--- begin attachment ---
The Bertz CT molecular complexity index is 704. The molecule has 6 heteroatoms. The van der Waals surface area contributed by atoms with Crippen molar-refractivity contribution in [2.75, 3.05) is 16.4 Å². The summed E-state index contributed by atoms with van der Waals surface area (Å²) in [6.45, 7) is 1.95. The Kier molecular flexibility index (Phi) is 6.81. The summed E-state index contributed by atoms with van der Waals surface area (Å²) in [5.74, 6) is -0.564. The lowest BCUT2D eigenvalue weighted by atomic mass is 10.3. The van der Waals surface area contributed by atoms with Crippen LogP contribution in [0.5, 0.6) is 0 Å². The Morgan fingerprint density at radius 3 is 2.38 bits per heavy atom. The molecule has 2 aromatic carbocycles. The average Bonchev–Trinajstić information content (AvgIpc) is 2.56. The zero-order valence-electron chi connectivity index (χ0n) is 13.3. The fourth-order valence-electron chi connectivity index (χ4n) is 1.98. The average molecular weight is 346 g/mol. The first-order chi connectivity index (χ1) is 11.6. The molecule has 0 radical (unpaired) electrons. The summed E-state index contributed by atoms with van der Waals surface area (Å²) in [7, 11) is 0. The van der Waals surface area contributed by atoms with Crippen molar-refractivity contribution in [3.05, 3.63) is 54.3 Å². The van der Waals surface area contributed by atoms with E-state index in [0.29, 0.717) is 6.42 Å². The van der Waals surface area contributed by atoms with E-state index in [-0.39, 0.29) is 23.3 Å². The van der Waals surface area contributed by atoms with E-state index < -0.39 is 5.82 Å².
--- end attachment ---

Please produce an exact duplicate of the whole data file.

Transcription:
The Bertz CT molecular complexity index is 704. The molecule has 6 heteroatoms. The van der Waals surface area contributed by atoms with Crippen molar-refractivity contribution in [2.75, 3.05) is 16.4 Å². The summed E-state index contributed by atoms with van der Waals surface area (Å²) in [6.45, 7) is 1.95. The Kier molecular flexibility index (Phi) is 6.81. The summed E-state index contributed by atoms with van der Waals surface area (Å²) in [5.74, 6) is -0.564. The lowest BCUT2D eigenvalue weighted by atomic mass is 10.3. The van der Waals surface area contributed by atoms with Crippen LogP contribution in [0.5, 0.6) is 0 Å². The Morgan fingerprint density at radius 3 is 2.38 bits per heavy atom. The molecule has 2 aromatic carbocycles. The average Bonchev–Trinajstić information content (AvgIpc) is 2.56. The zero-order valence-electron chi connectivity index (χ0n) is 13.3. The fourth-order valence-electron chi connectivity index (χ4n) is 1.98. The average molecular weight is 346 g/mol. The first-order chi connectivity index (χ1) is 11.6. The molecule has 0 radical (unpaired) electrons. The summed E-state index contributed by atoms with van der Waals surface area (Å²) in [7, 11) is 0. The van der Waals surface area contributed by atoms with Crippen molar-refractivity contribution in [3.05, 3.63) is 54.3 Å². The van der Waals surface area contributed by atoms with E-state index in [0.29, 0.717) is 6.42 Å². The van der Waals surface area contributed by atoms with E-state index in [-0.39, 0.29) is 23.3 Å². The van der Waals surface area contributed by atoms with E-state index < -0.39 is 5.82 Å².